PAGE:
Dean Lombardi Explains His Thinking at 2016 Trade Deadline

We already have the audio from today’s conference call with Kings GM Dean Lombardi up on the homepage. Now, here are some selected quotes from that conversation…

Lombardi on not making any NHL-level trades today:

“I talked to a lot of people today, but I didn’t anticipate anything and it didn’t surprise me… You’re not doing your job unless you’ve talked to just about every team, except the ones in your division, where you know it’s probably not going to work, because it’s just not practical. But, essentially, over a two- or three-week period, you talk to just about everybody. There’s a funnel effect on guys that you continue to check in with, then as you narrow it down it gets smaller and smaller. Then, after last night, today you get more incoming calls because people are still looking to dump or move people. This is a two- or three-week process, and quite frankly you could say, getting Lecavalier and Schenn when we did was part of this chain of events. It’s just that we did it earlier. We probably started the ball rolling, in terms of the trade deadline, with that deal.”

On if last year’s Sekera deal had any effect on how he looked at rentals this year:

“For sure. You always learn from things, right? Obviously it’s no reflection on the player. He’s a good player. But there is an issue of timing. There is an issue of cost. There is an issue, let’s face it, of how the team did. This is one case where I guess hindsight is 20/20, when you can evaluate the value of a deal. You learn from every deal you make, good or bad. It’s not the player; it’s the result. But that’s all part of gaining experience and learning from it. You learn from that one, just like you learn from the Gaborik one. If you’re going to make mistakes, you better face up to it; but I just want to make clear, it’s not a mistake in the sense of the player. It’s a cost factor, it’s a timing factor and then it’s a results factor. It’s not a reflection on the quality of the player.”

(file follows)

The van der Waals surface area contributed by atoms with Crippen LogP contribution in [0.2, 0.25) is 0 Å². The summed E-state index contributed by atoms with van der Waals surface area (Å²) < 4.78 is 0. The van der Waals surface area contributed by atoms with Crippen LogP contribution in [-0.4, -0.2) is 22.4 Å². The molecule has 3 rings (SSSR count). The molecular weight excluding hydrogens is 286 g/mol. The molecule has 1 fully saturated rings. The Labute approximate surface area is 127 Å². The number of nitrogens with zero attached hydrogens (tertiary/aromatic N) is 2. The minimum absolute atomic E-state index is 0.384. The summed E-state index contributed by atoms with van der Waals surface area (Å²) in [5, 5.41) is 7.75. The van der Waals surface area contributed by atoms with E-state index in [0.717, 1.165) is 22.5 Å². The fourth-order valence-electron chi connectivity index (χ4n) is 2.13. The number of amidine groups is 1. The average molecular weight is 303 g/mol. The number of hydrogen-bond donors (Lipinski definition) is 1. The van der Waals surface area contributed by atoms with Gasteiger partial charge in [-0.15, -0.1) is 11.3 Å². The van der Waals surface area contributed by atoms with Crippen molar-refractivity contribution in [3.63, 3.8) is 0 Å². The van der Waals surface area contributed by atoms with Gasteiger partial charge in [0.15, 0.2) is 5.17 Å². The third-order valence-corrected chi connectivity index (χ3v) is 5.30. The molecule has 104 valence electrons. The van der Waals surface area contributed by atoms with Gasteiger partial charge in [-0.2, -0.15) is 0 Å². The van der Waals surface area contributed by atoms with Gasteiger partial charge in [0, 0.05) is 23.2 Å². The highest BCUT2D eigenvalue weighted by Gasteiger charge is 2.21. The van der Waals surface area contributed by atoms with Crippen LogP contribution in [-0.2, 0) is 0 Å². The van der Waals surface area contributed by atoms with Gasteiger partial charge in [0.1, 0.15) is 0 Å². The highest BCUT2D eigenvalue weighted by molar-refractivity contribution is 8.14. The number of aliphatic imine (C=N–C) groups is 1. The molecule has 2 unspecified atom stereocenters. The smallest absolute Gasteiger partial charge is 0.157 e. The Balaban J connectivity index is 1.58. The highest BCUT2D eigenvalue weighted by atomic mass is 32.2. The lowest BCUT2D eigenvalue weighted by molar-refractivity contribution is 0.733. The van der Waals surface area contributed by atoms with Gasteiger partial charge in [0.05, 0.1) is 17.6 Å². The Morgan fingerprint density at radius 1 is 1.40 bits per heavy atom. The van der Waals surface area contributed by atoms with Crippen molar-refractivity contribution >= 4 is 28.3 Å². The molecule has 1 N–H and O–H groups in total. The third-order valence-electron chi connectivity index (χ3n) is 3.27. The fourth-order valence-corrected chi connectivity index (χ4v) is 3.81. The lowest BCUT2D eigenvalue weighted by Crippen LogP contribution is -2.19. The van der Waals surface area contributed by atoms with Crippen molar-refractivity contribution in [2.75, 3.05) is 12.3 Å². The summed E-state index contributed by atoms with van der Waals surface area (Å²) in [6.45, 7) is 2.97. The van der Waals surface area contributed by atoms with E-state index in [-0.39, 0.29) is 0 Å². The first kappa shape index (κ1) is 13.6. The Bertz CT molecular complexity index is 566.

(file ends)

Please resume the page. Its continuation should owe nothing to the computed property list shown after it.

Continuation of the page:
On how comfortable he is with his roster coming out of the deadline and looking toward the balance of the season:

“There’s always a different set of challenges, in terms of what this era is going to stand for. One of them is, in fact, having a better regular season and not having to finish in seventh or eighth place. There is an advantage to it, as well as a challenge. You should want to win your division as well as the Stanley Cup. Now we all know that the Cup is clearly the most important by far. However, it’s still a challenge that any team is going to want to pride itself on being the top team. It’s to be good during both and excel during both. So that is one of the goals they had set out for. Now, for the first time in these guys’ era, they got off to a big lead. There’s a mindset that a real pro has to learn to deal with – ‘You have a big lead, so what are you going to do with it? Are you going to let some games go that you weren’t ready for, or are you going to meet the challenge?’ I think they’re in the midst of that now. You can’t look back and say, `Well, this happened four years ago or three years ago. They had a big lead and let it go.’

“This is new turf for a lot of them, and it’s also new in a sense, the transition in the leadership group. Because we lost some guys who knew how to win. Some guys are responsible for taking over and making sure that this doesn’t happen. So am I comfortable? No. I mean, I’d like to have a 20-point lead. Quite frankly, if we still had a 10-point lead, I probably wouldn’t be comfortable. But I think last night, as everybody who called me said today… All the calls that I took, I think every conversation started out with, `What a game last night. That was one intense game. That was a high-level playoff game.’ I think it’s very clear that this battle between the Southern California teams is not going away any time soon, when you look at the average age of the two teams. I guess that’s what sports is supposed to be about. After the intensity of last night, you could have a 20-point lead and you still wouldn’t be comfortable, because that was a war and you better show up ready to play. I mean, that was a man’s game last night. Like I said, every general manager who called me today started our conversation saying, `What a game that was.’ Other than the fact that we had to wait 10 minutes for a (replay) decision. Everything else was pretty good.”

For part two of the call, where Lombardi talked about a possible contract extension for Milan Lucic, click here.

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